Safety and Warnings
Above we discussed keeping your components safe, but there are a couple of things you need to do to keep yourself safe. It may seem a little bit condescending to have to spell it out, but people have done crazier things out of blind ignorance.
Safety Rule 1: Unplug the laptop. I shouldn't have to tell you that if you touch the inside of the laptop while it is plugged in there is a really good chance you'll end up electrocuting yourself - especially if you're also handling a screwdriver. It might not hurt you, but your likely to fry you gear. Even if, technically, the components shouldn't be receiving power because the laptop is (hopefully) not powered on, why risk it?
Safety Rule 2: Remove the Battery. Again, electricity running through components that you are poking with a screwdriver isn't a good combo. The battery probably won't transmit power if the laptop is off, but you don't want to find out first hand that it isn't working as intended. The point of a battery is to hold a charge, and unless you're an electrician or electrical engineer there is nothing you can fix in there, so never mess with the inside of a battery.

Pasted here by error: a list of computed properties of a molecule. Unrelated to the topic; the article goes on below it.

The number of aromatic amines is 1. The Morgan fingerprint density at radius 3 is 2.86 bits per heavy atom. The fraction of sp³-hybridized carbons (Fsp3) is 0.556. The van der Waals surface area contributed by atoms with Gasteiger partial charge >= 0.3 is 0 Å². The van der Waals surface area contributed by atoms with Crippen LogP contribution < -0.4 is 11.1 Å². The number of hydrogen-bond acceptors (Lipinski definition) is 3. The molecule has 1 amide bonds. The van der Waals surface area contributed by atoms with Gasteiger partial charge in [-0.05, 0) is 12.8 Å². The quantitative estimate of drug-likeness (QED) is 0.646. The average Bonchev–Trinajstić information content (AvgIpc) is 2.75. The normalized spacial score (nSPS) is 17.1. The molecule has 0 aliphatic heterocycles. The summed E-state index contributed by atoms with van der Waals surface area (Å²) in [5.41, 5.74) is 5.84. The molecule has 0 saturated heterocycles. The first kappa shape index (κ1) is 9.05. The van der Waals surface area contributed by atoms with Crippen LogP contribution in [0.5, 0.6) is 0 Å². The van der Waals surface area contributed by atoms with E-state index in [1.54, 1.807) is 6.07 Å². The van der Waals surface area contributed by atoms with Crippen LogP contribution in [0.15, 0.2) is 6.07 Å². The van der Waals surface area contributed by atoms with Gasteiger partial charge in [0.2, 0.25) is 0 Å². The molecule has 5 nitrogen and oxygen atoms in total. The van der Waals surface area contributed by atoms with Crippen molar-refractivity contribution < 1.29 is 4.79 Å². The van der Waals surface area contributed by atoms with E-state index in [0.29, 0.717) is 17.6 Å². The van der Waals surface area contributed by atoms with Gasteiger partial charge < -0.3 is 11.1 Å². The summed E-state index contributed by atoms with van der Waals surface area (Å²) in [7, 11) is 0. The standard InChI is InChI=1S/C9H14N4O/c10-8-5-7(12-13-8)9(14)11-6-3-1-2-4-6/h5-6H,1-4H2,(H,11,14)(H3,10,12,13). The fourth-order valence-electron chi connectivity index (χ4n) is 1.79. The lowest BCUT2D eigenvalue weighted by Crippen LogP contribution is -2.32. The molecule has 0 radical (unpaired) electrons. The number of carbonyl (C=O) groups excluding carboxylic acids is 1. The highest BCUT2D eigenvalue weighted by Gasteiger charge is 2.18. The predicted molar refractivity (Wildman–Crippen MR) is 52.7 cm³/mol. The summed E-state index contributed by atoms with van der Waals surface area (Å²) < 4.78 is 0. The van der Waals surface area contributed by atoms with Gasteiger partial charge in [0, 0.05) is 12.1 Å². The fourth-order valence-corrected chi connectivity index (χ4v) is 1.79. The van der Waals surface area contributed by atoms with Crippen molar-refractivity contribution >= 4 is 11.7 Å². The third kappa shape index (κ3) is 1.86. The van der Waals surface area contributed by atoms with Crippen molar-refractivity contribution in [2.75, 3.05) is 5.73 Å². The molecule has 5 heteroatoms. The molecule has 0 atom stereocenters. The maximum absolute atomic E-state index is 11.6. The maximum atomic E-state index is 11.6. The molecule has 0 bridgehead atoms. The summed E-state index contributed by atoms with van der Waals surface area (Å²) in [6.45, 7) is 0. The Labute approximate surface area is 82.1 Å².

IMPORTANT NOTE ON WARRANTIES: As a last warning, disassembling your laptop - even if it's just a little bit - will void your warranty, assuming you still have one. It doesn't matter if you know what you are doing or not - if you are not a certified technician documented with that company, you are not allowed to work on a warrantied machine. Will they ever find out that you have? Probably only if you screwed it up. There is a rumor that there are hidden "seals" inside laptops that will break and let "them" know you broke the rules. That's an urban legend. Technicians are barely trained, and determining if something has been tampered with is the last thing you'd ever find in a training manual. (Then again, it's pretty easy to put a sticker on the inside of the laptop where it will be damaged by disassembly, and the first, possibly only, thing an OEM technician is trained to do, is find a reason not to honour the warranty -Ed). Regardless, disassemble at your own risk. If you mess up and get caught, you can't say I didn't warn you.